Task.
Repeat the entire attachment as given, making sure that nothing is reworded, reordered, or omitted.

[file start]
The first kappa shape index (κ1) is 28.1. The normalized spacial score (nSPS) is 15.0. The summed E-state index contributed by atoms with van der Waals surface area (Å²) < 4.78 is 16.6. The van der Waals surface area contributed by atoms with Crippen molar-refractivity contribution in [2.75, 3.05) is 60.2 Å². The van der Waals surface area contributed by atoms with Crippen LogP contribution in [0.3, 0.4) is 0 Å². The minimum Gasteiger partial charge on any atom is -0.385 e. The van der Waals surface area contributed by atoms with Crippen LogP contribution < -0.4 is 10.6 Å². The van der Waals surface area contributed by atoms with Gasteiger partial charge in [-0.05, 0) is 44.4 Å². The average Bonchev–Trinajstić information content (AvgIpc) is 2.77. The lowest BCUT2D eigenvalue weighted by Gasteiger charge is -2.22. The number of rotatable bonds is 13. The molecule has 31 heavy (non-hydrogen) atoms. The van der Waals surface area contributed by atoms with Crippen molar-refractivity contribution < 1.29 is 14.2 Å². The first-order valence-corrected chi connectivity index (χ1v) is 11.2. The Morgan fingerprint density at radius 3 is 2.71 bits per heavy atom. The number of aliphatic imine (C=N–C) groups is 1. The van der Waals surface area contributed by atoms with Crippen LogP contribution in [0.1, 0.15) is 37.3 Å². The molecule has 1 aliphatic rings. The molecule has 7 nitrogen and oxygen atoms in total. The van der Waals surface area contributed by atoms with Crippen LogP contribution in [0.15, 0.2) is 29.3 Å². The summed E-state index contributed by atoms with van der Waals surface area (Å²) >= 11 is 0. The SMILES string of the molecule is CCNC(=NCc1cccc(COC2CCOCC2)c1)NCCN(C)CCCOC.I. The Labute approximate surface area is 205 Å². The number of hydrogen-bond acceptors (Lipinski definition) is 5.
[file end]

The first kappa shape index (κ1) is 28.1. The normalized spacial score (nSPS) is 15.0. The summed E-state index contributed by atoms with van der Waals surface area (Å²) < 4.78 is 16.6. The van der Waals surface area contributed by atoms with Crippen molar-refractivity contribution in [2.75, 3.05) is 60.2 Å². The van der Waals surface area contributed by atoms with Crippen LogP contribution in [0.3, 0.4) is 0 Å². The minimum Gasteiger partial charge on any atom is -0.385 e. The van der Waals surface area contributed by atoms with Crippen LogP contribution < -0.4 is 10.6 Å². The van der Waals surface area contributed by atoms with Gasteiger partial charge in [-0.05, 0) is 44.4 Å². The average Bonchev–Trinajstić information content (AvgIpc) is 2.77. The lowest BCUT2D eigenvalue weighted by Gasteiger charge is -2.22. The number of rotatable bonds is 13. The molecule has 31 heavy (non-hydrogen) atoms. The van der Waals surface area contributed by atoms with Crippen molar-refractivity contribution < 1.29 is 14.2 Å². The first-order valence-corrected chi connectivity index (χ1v) is 11.2. The Morgan fingerprint density at radius 3 is 2.71 bits per heavy atom. The number of aliphatic imine (C=N–C) groups is 1. The van der Waals surface area contributed by atoms with Crippen LogP contribution in [0.1, 0.15) is 37.3 Å². The molecule has 1 aliphatic rings. The molecule has 7 nitrogen and oxygen atoms in total. The van der Waals surface area contributed by atoms with Crippen LogP contribution in [0.15, 0.2) is 29.3 Å². The summed E-state index contributed by atoms with van der Waals surface area (Å²) >= 11 is 0. The SMILES string of the molecule is CCNC(=NCc1cccc(COC2CCOCC2)c1)NCCN(C)CCCOC.I. The Labute approximate surface area is 205 Å². The number of hydrogen-bond acceptors (Lipinski definition) is 5.